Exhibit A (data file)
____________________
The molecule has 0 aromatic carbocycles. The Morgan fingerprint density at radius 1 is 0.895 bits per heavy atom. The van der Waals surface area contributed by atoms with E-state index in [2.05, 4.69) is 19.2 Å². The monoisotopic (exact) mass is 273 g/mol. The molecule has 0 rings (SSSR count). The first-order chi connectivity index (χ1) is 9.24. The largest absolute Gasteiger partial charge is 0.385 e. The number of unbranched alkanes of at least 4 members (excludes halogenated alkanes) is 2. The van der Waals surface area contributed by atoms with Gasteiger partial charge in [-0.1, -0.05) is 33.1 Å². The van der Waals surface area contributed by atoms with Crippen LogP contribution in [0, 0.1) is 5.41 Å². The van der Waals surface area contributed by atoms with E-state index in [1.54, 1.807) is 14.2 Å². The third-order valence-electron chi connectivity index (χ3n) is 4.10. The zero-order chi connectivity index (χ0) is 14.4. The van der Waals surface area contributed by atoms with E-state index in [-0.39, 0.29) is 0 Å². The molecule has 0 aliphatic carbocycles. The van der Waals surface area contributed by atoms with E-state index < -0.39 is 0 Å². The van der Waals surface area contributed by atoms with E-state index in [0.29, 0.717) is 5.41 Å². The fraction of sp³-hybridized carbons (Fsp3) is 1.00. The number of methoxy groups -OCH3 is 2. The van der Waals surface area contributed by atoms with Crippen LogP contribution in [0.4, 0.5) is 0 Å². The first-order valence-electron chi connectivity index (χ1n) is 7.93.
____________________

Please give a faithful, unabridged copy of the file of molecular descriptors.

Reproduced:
The molecule has 0 aromatic carbocycles. The Morgan fingerprint density at radius 1 is 0.895 bits per heavy atom. The van der Waals surface area contributed by atoms with E-state index in [2.05, 4.69) is 19.2 Å². The monoisotopic (exact) mass is 273 g/mol. The molecule has 0 rings (SSSR count). The first-order chi connectivity index (χ1) is 9.24. The largest absolute Gasteiger partial charge is 0.385 e. The number of unbranched alkanes of at least 4 members (excludes halogenated alkanes) is 2. The van der Waals surface area contributed by atoms with Gasteiger partial charge in [-0.1, -0.05) is 33.1 Å². The van der Waals surface area contributed by atoms with Crippen LogP contribution in [0, 0.1) is 5.41 Å². The van der Waals surface area contributed by atoms with E-state index in [1.54, 1.807) is 14.2 Å². The third-order valence-electron chi connectivity index (χ3n) is 4.10. The zero-order chi connectivity index (χ0) is 14.4. The van der Waals surface area contributed by atoms with E-state index in [-0.39, 0.29) is 0 Å². The molecule has 0 aliphatic carbocycles. The van der Waals surface area contributed by atoms with E-state index < -0.39 is 0 Å². The van der Waals surface area contributed by atoms with E-state index in [0.29, 0.717) is 5.41 Å². The fraction of sp³-hybridized carbons (Fsp3) is 1.00. The number of methoxy groups -OCH3 is 2. The van der Waals surface area contributed by atoms with Crippen LogP contribution in [0.4, 0.5) is 0 Å². The first-order valence-electron chi connectivity index (χ1n) is 7.93.